Sarah Salway

Sarah Salway is Canterbury Laureate and Royal Literature Fund Fellow at the London School of Economics. You Do Not Need Another Self-Help Book is her first poetry collection, and she is the author of three novels (Something Beginning With, Tell Me Everything and Getting the Picture) and a collection of short stories. Her poems have won significant prizes in competitions organised by Poetry London, the Essex Poetry Festival and The New Writer, and have appeared in publications including the Financial Times, The Virago Book of the Joy of Shopping, Mslexia, Pen International and Poetry London. Sarah is the Chair of the Kent & Sussex Poetry Society and her website is here.

You Do Not Need Another Self-Help Book launches on Thursday March 8th at the Phoenix Artist Club on Charing Cross Road, London. Poets Catherine Smith, Sue Guiney and Pindrop’s own Kiran Millwood Hargrave will also be reading. All our welcome.

‘Sexy and Tragic – my favourite combination.’ Will Hermes, Rolling Stone Magazine and author of Love Goes to Buildings on Fire: Five Years in New York That Changed Music Forever

‘A dissection of the secrets, desires and addictions that haunt contemporary relationships; darkly funny at times, Sarah’s poetry shows us the extraordinary richness and complexity lurking just below the surface of so-called ‘ordinary’ lives.’ Catherine Smith

‘Subtly angled glimpses of love, sex, marriage, which reveal them as they really are: matters of life and death. There’s a quiet sizzling underneath the surface of these poems, which can make you smile and wince at the same time.’ Philip Gross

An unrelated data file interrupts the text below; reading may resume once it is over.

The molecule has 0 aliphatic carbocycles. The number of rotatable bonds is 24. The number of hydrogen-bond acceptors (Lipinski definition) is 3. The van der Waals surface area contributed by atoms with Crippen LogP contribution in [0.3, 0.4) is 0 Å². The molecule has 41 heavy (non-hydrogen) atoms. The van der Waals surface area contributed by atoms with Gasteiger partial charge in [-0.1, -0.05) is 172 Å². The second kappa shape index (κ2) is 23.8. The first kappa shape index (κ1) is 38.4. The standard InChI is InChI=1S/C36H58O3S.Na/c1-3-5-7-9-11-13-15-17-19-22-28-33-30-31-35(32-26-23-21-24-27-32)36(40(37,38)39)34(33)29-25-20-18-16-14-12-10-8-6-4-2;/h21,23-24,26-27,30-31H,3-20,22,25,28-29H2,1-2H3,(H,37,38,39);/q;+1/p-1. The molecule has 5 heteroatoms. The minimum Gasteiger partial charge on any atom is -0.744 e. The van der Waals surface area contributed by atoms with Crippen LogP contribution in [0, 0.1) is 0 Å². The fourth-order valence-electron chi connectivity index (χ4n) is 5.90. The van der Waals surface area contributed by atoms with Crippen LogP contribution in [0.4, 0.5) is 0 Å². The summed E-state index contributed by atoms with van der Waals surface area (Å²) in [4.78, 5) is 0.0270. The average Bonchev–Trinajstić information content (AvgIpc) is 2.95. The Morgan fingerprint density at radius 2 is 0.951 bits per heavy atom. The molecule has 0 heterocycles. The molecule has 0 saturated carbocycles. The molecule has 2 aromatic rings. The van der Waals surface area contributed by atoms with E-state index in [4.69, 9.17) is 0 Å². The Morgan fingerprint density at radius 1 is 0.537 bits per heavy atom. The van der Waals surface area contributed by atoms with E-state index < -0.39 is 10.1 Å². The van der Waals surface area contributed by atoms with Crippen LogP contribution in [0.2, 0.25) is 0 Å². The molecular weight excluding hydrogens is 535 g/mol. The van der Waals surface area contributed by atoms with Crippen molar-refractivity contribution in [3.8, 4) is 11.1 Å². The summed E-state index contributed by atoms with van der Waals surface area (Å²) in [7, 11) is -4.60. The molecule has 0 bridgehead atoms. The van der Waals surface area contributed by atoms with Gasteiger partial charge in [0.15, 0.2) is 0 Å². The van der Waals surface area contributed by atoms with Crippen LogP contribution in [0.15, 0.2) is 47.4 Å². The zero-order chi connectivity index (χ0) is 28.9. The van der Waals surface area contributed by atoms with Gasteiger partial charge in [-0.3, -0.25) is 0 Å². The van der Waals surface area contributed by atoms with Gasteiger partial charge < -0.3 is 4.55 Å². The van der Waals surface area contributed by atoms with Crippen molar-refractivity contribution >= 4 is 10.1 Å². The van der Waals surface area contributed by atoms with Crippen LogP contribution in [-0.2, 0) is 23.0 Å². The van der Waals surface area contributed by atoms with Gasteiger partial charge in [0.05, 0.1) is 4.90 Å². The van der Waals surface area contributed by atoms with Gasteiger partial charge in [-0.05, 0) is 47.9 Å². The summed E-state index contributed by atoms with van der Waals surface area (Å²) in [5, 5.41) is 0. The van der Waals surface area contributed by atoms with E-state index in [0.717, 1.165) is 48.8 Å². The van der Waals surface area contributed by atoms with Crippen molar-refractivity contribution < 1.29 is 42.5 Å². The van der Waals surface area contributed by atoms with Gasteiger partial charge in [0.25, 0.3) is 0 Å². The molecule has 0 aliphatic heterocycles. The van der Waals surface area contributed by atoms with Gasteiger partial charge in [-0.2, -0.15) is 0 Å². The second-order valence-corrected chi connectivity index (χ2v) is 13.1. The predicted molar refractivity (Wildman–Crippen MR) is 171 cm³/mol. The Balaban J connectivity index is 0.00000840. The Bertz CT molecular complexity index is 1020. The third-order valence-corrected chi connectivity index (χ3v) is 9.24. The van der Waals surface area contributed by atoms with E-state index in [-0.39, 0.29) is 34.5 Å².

‘Sarah Salway is an astonishingly smart writer. I can’t wait to see what she does next.’ Neil Gaiman

‘Salway is fearless in her choice of subjects: she is good on contemporary themes of love, betrayal and twenty-first century isolation, as well as sensuality and violence…This is energetic writing, ripe with menace and wit.’ Nuala Ni Chonchuir, The Stinging Fly about Leading the Dance

Love and Stationery

Tonight, women dream of stationery;
well thumbed catalogues hidden
in bedside tables, falling open
at filing solutions. Some promise
this will be the last time, one final look
at industrial size staplers, hole punches.
Others take it further. Post-it notes
edge their desire as they chase private
rainbows husbands don’t understand.
At lunchtime, propelled out by a need
for highlighters, their fingers brush
sellotape dispensers as they imagine
being held by paperclips,
protected by bubblewrap,
wiped clean with Tippex.
In quiet moments,
they will pull out new journals,
those blank, lined, empty pages waiting
to be filled; who knows what magic
will result from an organized life?
At bad times, when the ink runs dry,
you will find a woman standing in front
of an open stationery cupboard, the flutter
of her heart stilled by the solid weight
of correspondence quality paper.